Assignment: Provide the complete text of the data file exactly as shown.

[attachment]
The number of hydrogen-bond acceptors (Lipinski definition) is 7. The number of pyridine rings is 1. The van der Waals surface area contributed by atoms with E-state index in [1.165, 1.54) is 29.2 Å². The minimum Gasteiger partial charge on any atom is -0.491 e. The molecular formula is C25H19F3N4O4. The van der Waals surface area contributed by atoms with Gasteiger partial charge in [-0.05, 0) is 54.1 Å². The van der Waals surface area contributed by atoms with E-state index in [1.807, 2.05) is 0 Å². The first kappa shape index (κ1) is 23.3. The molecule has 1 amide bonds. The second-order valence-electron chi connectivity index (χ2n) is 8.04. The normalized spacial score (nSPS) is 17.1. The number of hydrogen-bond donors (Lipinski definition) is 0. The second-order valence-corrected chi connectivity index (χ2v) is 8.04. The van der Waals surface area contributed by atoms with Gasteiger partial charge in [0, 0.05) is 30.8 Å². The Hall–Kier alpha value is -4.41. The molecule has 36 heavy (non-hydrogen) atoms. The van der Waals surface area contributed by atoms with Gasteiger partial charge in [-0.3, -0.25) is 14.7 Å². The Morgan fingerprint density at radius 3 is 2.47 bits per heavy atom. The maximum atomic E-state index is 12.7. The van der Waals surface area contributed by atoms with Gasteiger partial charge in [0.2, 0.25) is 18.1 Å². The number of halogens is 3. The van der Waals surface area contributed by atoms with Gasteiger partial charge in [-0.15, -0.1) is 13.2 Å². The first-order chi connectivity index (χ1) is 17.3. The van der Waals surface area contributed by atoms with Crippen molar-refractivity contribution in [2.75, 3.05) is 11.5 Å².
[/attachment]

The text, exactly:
The number of hydrogen-bond acceptors (Lipinski definition) is 7. The number of pyridine rings is 1. The van der Waals surface area contributed by atoms with E-state index in [1.165, 1.54) is 29.2 Å². The minimum Gasteiger partial charge on any atom is -0.491 e. The molecular formula is C25H19F3N4O4. The van der Waals surface area contributed by atoms with Gasteiger partial charge in [-0.05, 0) is 54.1 Å². The van der Waals surface area contributed by atoms with E-state index in [1.807, 2.05) is 0 Å². The first kappa shape index (κ1) is 23.3. The molecule has 1 amide bonds. The second-order valence-electron chi connectivity index (χ2n) is 8.04. The normalized spacial score (nSPS) is 17.1. The number of hydrogen-bond donors (Lipinski definition) is 0. The second-order valence-corrected chi connectivity index (χ2v) is 8.04. The van der Waals surface area contributed by atoms with Gasteiger partial charge in [0, 0.05) is 30.8 Å². The Hall–Kier alpha value is -4.41. The molecule has 36 heavy (non-hydrogen) atoms. The van der Waals surface area contributed by atoms with Gasteiger partial charge in [-0.3, -0.25) is 14.7 Å². The Morgan fingerprint density at radius 3 is 2.47 bits per heavy atom. The maximum atomic E-state index is 12.7. The van der Waals surface area contributed by atoms with Gasteiger partial charge in [0.2, 0.25) is 18.1 Å². The number of halogens is 3. The van der Waals surface area contributed by atoms with Gasteiger partial charge in [-0.15, -0.1) is 13.2 Å². The first-order chi connectivity index (χ1) is 17.3. The van der Waals surface area contributed by atoms with Crippen molar-refractivity contribution in [2.75, 3.05) is 11.5 Å².